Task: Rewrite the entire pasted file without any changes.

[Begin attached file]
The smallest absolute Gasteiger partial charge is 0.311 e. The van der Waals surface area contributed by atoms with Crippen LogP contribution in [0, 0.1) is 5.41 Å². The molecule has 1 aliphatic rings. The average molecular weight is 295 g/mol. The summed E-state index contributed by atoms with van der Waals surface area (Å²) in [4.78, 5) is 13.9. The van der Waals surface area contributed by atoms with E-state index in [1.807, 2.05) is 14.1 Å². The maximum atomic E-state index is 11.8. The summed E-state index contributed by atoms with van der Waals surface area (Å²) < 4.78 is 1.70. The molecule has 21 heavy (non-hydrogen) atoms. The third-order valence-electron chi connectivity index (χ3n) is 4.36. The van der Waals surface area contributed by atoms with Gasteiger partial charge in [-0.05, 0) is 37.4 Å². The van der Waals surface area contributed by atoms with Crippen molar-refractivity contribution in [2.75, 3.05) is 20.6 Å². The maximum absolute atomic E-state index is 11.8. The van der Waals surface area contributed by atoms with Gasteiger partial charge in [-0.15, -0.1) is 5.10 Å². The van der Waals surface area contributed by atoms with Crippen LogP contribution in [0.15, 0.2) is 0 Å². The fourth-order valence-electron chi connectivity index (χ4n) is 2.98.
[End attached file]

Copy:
The smallest absolute Gasteiger partial charge is 0.311 e. The van der Waals surface area contributed by atoms with Crippen LogP contribution in [0, 0.1) is 5.41 Å². The molecule has 1 aliphatic rings. The average molecular weight is 295 g/mol. The summed E-state index contributed by atoms with van der Waals surface area (Å²) in [4.78, 5) is 13.9. The van der Waals surface area contributed by atoms with E-state index in [1.807, 2.05) is 14.1 Å². The maximum atomic E-state index is 11.8. The summed E-state index contributed by atoms with van der Waals surface area (Å²) < 4.78 is 1.70. The molecule has 21 heavy (non-hydrogen) atoms. The third-order valence-electron chi connectivity index (χ3n) is 4.36. The van der Waals surface area contributed by atoms with Gasteiger partial charge in [-0.05, 0) is 37.4 Å². The van der Waals surface area contributed by atoms with Crippen molar-refractivity contribution in [2.75, 3.05) is 20.6 Å². The maximum absolute atomic E-state index is 11.8. The van der Waals surface area contributed by atoms with Gasteiger partial charge in [-0.15, -0.1) is 5.10 Å². The van der Waals surface area contributed by atoms with Crippen LogP contribution in [0.15, 0.2) is 0 Å². The fourth-order valence-electron chi connectivity index (χ4n) is 2.98.